Tuesday, June 19, 2007

Comic Bibliophile

Wimbledon Green
by Seth

I think I’m going against the general consensus on this one because I liked this book more than I liked Clyde Fans. Then again I’ve only read volume 1 and I don’t even know if there is a second volume out. That could make all the difference but the first volume didn’t make me want to rush out and get the second volume, whether or not it exists, of Clyde Fans.

What was it that I liked about Wimbledon Green? Well, I think it was the fact that it was more of a sketchbook that was published rather than a completed work. If it was presented to me as a complete work in and of itself I would have been sorely disappointed but as a sketchbook, I can accept it for what it is. To me, it’s basically two stories – the documentary type of story surrounding the life and times of Wimbledon Green and the second being the comic book style adventures based on the life and times of Wimbledon Green.

Like Seth, I’m fascinated by the motivations of collectors and can see myself going down that road if I had the time and money to be so eccentric. Alas, I’m not so I appreciate these little forays into a world we all know is out there albeit unlikely to such an extent in comic bookery circles. I’m a bit of bibliophile myself and seeing the stories and obsessions of that world being transposed onto the comic book world was a fun little exercise in entertainment.

There is a great love for the source material in this comic and at times it wears its influences on its sleeve. Seth manages to create his own Mary Jane in the form of Jonah, and a lot of the other fanboy and collector types rear their heads throughout the pages here as well. There’s a litany of pity bitter revenge plots throughout the book that can only be from the world limited to comic book fans – those inward looking collectors who not only find their escape in the four colour fantasy worlds, but relate to the rest of humanity through it. And there’s the people who love the medium and find the collectors quirky but a wonderful source of information as well as those who rant about the purity of art and embody the whole “not selling out” emotions of a lot of small press or independent creators and fans. And this is all presented via face on interviews as per any documentary (or mockumentary) and, well, Citizen Kane. You can’t help but see the influence of Orson Welles here – the collection of facts via other people’s accounts, the vast wealth, the conflicting stories of the character’s past, the humble origins leading to the rise and eventual fall from those heights, as well as the enigmatic Webb Collection taking on the role of Rosebud.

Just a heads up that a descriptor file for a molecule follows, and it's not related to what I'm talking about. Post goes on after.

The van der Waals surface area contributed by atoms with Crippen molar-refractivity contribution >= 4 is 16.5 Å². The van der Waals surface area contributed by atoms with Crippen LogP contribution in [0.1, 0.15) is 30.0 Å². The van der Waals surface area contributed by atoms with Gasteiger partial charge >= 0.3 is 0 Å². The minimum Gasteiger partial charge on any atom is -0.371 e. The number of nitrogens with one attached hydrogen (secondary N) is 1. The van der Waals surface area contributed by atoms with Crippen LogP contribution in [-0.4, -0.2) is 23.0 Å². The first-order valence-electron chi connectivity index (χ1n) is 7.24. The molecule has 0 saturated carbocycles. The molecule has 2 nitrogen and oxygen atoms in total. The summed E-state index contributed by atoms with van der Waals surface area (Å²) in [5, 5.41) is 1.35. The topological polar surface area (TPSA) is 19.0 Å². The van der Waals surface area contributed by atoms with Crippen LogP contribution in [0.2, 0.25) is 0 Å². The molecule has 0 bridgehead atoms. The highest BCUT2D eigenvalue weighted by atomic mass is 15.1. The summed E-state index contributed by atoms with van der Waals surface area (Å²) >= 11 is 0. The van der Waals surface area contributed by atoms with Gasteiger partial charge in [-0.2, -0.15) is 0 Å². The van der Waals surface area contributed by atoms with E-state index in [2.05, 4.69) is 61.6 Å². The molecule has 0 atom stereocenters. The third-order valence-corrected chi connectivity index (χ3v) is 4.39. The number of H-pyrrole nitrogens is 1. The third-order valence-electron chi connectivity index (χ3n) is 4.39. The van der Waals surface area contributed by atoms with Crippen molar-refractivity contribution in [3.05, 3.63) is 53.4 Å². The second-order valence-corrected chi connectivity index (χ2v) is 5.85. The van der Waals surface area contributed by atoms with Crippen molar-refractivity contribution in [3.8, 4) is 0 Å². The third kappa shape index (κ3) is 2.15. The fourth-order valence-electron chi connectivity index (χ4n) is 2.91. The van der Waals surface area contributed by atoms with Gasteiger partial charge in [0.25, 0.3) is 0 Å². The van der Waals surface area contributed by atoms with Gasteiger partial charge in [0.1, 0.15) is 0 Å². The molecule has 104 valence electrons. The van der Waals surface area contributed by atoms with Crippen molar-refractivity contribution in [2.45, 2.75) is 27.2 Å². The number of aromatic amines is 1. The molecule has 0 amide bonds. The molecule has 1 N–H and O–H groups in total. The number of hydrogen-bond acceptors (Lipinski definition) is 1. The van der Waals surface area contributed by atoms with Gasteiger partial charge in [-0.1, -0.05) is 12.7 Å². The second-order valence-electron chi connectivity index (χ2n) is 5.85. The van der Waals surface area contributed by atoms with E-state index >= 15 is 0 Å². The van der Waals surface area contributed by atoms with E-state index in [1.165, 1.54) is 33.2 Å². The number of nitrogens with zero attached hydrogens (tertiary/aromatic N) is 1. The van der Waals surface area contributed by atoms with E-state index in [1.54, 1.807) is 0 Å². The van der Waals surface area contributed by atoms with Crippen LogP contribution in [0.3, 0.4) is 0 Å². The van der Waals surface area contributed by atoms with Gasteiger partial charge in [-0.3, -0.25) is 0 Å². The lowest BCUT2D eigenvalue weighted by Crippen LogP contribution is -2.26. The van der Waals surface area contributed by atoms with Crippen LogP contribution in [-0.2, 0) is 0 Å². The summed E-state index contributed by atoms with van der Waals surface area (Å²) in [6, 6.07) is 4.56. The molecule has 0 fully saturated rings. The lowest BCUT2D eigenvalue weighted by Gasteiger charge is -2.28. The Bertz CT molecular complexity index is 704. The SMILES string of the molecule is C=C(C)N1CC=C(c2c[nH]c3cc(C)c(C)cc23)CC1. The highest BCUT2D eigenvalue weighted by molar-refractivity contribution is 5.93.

This was a great read for a sunny day on my back porch where I got to understand a bit more about trying to locate old comics (real or not) and how one who appreciates that sort of thing just doesn’t have the borderline personality to dedicate himself to it fully. I guess a lot of people just wanted something more cohesive in the end and I can see why. There is a lot of potential in this story and if you’re not in mood to simply go where it takes you then it feels incomplete. I was in the mood to not totally concentrate and was open to letting the book lead me where it may. But I too wouldn’t mind to have a complete story one way or the other about Wimbledon Green.

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